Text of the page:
Yup, yet another title to review from Ratalaika Games, and I regret nothing. The thing I love about Ratalaika Games is that I know exactly what to expect. They’re just simple, fun titles that usually have some pretty easy achievements. They’re not trying to win Game of the Year, they’re just trying to provide a bit of entertainment. And that’s exactly what they’ve achieved here with Parasite Pack. I’m really looking forward to sharing this Parasite Pack review for Xbox Series X with you all!
The cool thing about this one is that it’s a 2-in-1, and you can actually play two completely different games. Both of them have a similar approach to graphics and audio, but the gameplay is distinct. Admittedly both have incredibly easy controls, and you can tell they’re made by the same developer, but still, the gaming experience is different.
Seeing as they’ve got both similarities and differences, I’m going to structure this review a little differently to normal. First, I’ll talk about the overall aesthetic of the games, as well as the audio and lore. And then we’ll delve into each game separately. Then the overall verdict will be about the Parasite Pack as a whole. Hopefully this’ll help you decide if this game is right for you!
Graphics and Audio
Both games use a pixel art style, with minimalist 2D screens. With the exception of a few overworld moments and boss levels in Flea, all the action takes place on a static screen. You don’t have to move around the level outside the perimeters of what you see. This does make the games feel even more simplistic, but I’m not complaining.
I’m not usually a fan of pixel art in games, but it works here because it complements the gameplay. There are very bold lines on the menu screens and any UI elements. This makes it clear and easy to navigate. I also genuinely enjoy the cutscenes, especially for Tapeworm Disco Puzzle. They have very basic animations with written text below, and honestly I find them super nostalgic. The music during them always fits really well with the graphics.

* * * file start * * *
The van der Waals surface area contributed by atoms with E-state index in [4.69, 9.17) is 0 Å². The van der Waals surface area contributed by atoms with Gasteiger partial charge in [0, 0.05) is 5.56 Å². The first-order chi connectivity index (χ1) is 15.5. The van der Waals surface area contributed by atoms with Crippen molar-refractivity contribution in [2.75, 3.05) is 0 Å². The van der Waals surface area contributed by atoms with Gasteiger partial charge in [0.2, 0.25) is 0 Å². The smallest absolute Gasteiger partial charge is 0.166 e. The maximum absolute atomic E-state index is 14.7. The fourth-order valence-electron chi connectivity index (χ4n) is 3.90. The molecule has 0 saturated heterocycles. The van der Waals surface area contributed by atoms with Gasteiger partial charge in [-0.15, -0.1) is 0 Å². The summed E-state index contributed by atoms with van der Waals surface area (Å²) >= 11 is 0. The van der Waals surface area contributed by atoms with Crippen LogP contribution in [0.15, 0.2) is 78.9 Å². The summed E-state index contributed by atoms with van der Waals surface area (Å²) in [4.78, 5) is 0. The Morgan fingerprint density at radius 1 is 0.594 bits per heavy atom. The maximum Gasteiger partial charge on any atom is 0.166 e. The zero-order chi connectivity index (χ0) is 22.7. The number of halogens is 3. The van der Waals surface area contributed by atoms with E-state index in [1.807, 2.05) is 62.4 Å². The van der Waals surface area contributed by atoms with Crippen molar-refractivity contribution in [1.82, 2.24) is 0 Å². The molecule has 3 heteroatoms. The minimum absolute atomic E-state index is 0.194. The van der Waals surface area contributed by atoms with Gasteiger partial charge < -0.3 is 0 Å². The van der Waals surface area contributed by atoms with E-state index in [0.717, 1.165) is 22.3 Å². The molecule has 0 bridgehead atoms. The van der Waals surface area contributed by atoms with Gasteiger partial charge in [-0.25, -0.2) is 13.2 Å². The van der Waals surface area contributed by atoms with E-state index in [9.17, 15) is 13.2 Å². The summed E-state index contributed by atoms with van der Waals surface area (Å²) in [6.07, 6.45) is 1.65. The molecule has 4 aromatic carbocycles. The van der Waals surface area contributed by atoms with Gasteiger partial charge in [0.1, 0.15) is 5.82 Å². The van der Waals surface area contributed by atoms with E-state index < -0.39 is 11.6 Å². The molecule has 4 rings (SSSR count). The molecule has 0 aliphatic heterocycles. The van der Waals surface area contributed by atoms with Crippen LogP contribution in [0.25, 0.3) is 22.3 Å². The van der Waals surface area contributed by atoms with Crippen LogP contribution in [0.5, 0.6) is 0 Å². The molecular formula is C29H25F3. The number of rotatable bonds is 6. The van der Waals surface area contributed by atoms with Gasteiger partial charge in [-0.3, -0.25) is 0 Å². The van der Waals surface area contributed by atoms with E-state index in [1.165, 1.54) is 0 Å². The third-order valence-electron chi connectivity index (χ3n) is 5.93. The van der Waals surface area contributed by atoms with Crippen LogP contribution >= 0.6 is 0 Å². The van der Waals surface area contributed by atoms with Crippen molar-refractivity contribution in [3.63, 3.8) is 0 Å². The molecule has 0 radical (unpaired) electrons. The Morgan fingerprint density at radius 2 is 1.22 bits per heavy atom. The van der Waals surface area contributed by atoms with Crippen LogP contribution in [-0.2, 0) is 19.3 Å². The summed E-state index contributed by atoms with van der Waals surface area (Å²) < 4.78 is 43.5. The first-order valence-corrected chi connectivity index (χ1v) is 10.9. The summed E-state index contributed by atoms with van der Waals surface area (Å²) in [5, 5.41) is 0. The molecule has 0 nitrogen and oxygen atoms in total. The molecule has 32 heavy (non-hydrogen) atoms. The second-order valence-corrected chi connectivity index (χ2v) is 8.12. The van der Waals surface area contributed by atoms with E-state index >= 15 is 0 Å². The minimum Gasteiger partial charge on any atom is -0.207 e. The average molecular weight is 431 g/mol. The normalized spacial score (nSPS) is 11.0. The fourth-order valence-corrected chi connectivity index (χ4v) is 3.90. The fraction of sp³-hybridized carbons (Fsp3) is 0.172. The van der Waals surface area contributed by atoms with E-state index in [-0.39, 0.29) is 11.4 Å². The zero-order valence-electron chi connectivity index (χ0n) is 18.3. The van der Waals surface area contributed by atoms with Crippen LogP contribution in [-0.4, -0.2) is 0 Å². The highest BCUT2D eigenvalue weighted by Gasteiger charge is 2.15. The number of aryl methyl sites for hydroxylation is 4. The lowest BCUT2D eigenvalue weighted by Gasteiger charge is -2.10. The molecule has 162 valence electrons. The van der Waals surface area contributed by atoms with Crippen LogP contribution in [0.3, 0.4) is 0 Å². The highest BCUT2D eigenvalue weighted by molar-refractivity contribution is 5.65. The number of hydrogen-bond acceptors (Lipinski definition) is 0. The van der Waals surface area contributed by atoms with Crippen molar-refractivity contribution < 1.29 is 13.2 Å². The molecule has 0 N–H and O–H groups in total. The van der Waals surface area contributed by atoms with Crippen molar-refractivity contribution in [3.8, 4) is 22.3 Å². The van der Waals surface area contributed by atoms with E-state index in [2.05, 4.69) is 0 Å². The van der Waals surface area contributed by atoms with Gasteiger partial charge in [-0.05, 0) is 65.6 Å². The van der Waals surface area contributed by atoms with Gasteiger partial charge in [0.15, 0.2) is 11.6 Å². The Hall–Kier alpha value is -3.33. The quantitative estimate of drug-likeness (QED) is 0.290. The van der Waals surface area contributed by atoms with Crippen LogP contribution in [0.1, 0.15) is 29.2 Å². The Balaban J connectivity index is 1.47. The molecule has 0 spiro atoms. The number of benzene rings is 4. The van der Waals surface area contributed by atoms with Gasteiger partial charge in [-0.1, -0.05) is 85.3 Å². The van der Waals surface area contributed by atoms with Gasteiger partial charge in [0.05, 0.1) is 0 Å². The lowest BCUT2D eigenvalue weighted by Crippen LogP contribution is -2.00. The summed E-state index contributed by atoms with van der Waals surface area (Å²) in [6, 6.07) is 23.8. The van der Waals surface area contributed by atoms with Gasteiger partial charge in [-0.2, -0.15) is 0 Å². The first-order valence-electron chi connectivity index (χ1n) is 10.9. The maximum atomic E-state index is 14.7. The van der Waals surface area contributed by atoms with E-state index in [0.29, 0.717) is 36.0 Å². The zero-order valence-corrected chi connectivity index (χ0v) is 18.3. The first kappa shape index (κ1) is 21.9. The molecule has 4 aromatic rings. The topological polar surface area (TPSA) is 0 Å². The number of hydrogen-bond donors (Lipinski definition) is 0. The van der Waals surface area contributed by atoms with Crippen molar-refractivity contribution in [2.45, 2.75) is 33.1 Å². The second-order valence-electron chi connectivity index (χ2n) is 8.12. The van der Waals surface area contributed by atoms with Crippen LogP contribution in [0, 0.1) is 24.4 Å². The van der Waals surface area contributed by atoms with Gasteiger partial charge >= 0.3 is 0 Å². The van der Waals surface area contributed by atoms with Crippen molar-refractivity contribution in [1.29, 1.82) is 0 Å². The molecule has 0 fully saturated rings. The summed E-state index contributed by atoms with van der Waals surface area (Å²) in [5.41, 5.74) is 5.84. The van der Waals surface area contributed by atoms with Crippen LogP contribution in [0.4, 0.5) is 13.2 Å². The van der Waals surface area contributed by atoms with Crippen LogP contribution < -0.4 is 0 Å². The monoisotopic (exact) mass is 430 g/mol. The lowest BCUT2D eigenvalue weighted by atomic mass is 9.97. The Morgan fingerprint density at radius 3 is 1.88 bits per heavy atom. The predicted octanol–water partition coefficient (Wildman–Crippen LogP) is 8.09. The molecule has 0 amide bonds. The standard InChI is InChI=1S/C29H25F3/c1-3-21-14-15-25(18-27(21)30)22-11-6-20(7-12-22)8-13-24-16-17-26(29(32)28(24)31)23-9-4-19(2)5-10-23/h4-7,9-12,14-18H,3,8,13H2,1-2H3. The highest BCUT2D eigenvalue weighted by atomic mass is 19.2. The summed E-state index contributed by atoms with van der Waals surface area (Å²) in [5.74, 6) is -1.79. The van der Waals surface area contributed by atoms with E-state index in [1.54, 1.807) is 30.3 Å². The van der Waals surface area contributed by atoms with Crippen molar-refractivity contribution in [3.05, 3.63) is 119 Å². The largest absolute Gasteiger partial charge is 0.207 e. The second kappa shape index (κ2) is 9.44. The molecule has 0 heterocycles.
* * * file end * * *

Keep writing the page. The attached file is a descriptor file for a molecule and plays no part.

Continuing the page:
Speaking of music, audio is an area where Parasite Pack really excels. The soundtrack captures your attention right from the get-go. It’s retro and uplifting, and elevates what could be somewhat monotonous gameplay into a rounded experience. The catchy style of the music combined with the cheeriness of the sound effects is really something. Flea has the better soundtrack of the two, but they’re both great.
Unsurprisingly, the story is not really a focus in either Flea or Tapeworm Disco Puzzle. They’re arcade games, and they’re more about the gameplay experience than anything else. Still, we get snippets of lore through cutscenes, and I find it fun to get the backstory.
With Flea, I’ll be honest, I’m not entirely sure what’s going on. He’s just jumping around, sucking blood and fighting enemies. The cutscenes aren’t particularly enlightening either. I expect there are context clues that I’m missing, but still, story is basically non-existent.
However, Tapeworm Disco Puzzle has a little more going for it in terms of story. As you might have guessed from the name, it’s set at a disco. They’re trying to entertain the customers with some sick beats, and it’s your job to facilitate that. In a fun crossover, there are also some fleas ‘acting strangely’, and you often have to help them during the levels. I like how the story progresses with a cutscene every 10 or so levels.